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The Latest Trend: Laois 'Fly-Keeper' Tactic Is Definitely Working

The Latest Trend: Laois 'Fly-Keeper' Tactic Is Definitely Working
By Maurice Brosnan Updated

There is one surefire way to excite the Croke Park crowd and instantly manifest a palpable buzz in the stand. It is extraordinarily simple but brutally effective; get the goalkeeper to come outfield.

Over the past two years, roaming goalkeepers has become much more prominent. It essentially sees a goalkeeper get on the ball and run beyond the '21, give the ball off and retreat to his goal from there. Stephen Cluxton's cameo in the Allianz League clash against Kerry is a perfect example.

Cluxton often elects for this option, Monaghan's Rory Beggan does so as well. Another man frequently fond of a venture outfield is Laois number one Graham Brody. Yet Laois's use of the tactic is distinctively different. John Sugre's side have blurred the lines and now effectively play with 15 outfield players.


Brody plays half-forward for Portlaoise and is well able physically and technically to play outfield.

When asked about his drives forward earlier this year, Laois manager John Sugrue told Balls.ie it was initiated by the goalkeeper.

I think Graham, to a certain degree, has done that himself.

Graham is a very inventful guy and he's got an open mind to what ways he can positively influence how the team plays. We work with him on that front, encourage him and see if it fits into our gameplan. If it does, great, but if it doesn't, we'll have to curtail it. So far, he's been very influential for us.

There are numerous benefits to this for Laois. Firstly, it aids their kick-out strategy. Brody almost never uses a tee and kicks short against teams that forgo a full pitch press. Traditionally this would see the ball go from goalkeeper to corner-back, who carries forward as they gradually begin an attack.

Brody does not do this. He often demands the ball back from his team-mate and contributes to the attack, immediately creating an overlap. While last weekend's victory over Carlow was not televised, the league final between those sides was and therefore we can see an example of this tactic from that game.


Carlow kick a wide, before the umpire has even raised his hands Brody is ready to kick the ball. He does not use a tee.

It is a short kick-out. Carlow have already funneled men back.

Brody goes for the one-two and carries until an opposition player tries to tackle him.

He goes beyond that player and gives the ball off near the half-way line.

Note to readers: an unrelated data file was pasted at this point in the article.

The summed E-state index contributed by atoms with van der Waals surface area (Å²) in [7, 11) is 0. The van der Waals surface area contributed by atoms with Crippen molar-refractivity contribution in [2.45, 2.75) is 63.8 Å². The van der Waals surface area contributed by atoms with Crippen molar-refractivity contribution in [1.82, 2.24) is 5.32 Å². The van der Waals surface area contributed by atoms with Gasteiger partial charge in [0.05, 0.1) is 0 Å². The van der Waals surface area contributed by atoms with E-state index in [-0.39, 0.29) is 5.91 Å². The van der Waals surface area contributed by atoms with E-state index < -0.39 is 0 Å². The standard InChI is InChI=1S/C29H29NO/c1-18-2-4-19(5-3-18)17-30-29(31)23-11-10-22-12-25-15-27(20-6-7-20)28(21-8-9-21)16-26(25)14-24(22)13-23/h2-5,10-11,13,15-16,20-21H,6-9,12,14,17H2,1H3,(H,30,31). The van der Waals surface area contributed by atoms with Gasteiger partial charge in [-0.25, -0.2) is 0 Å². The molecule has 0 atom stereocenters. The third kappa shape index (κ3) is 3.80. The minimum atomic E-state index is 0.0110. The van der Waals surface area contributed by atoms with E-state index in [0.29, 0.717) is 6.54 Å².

There is no limit to how far Brody goes, no pressure for him to immediately get back and no panic from his team-mates who are clearly well-drilled and familiar with the tactic.

Yet his contribution does not have to begin with a kick-out. On Sunday, Laois met an extremely defensive and organised Carlow team. For large parts of the game, Laois held the ball just outside the '45 or 'scoring zone' while their opponents funneled men back and kept them at bay. A one-man overlap in this situation is crucial and Brody looked to create that.

On numerous occasions, he carried forward, gave the ball off but continued his run and eventually got it back. At this stage, he was deep in Carlow territory and ran hard at a retreating defense. The entire stadium noticeably grew agitated but Laois did not. The sight of a player in the midst of the action with a different jersey just guarantees confusion. Twice, Brody drew a free and opportunity for Donie Kingston.


First-half incident.

Second half incident.

Brody used a similar tactic against Wexford in the first round of the Leinster championship, something Ciaran Whelan highlighted at the time on the Sunday Game: "You have to admire it, it was six or seven times he did this. The admiration I'd have for him is he chooses the right time to do it. He's very comfortable in possession. It is a risk, a huge risk and he maybe struggles to get back. He maybe needs to get back a bit quicker. "

Once again, Brody did not retreat after the first pass but continued forward and often found himself in scoring positions.

Ciaran Whelan said Brody should get back quicker while Sean Cavanagh said the runs were not a good idea, but that underestimates the level of organisation within the Laois panel to make it work.


The primary concern is what happens when the ball is turned over, which happened on more than one occasion on Sunday. In that instance, Laois still have three defenders at the back (Attride, Timmons, Dillon) while at most Carlow had two forwards. Thus, Timmons drops into the goalmouth, the corner-backs mark their men and Brody becomes an outfield player for the rest of the play. From Hill '16 there is an ideal spot to witness this contingency plan. There is no panic, no scramble, just a simple rejig and they carry on.

Beyond that, Brody is in constant discussion with all six backs and at times jogged out to a team-mate in order to communicate with him. Laois now progress to their first Leinster final since 2007 where they will face Dublin, which poses several interesting questions. Firstly, the game will be televised resulting in an inevitable increase in interest for Brody. Dublin will not give up the short kick-out so the give-and-goes will be curtailed. Should the ball be turned over the rejig will need to be immediate.

So far the tactic has been overwhelmingly successful and Laois are maximizing a position that has been underutilized until now. It is fair to expect other teams to start experimenting in the near future.

SEE ALSO: Evan O'Carroll Overcomes Immense Grief To Come On And Star For Laois

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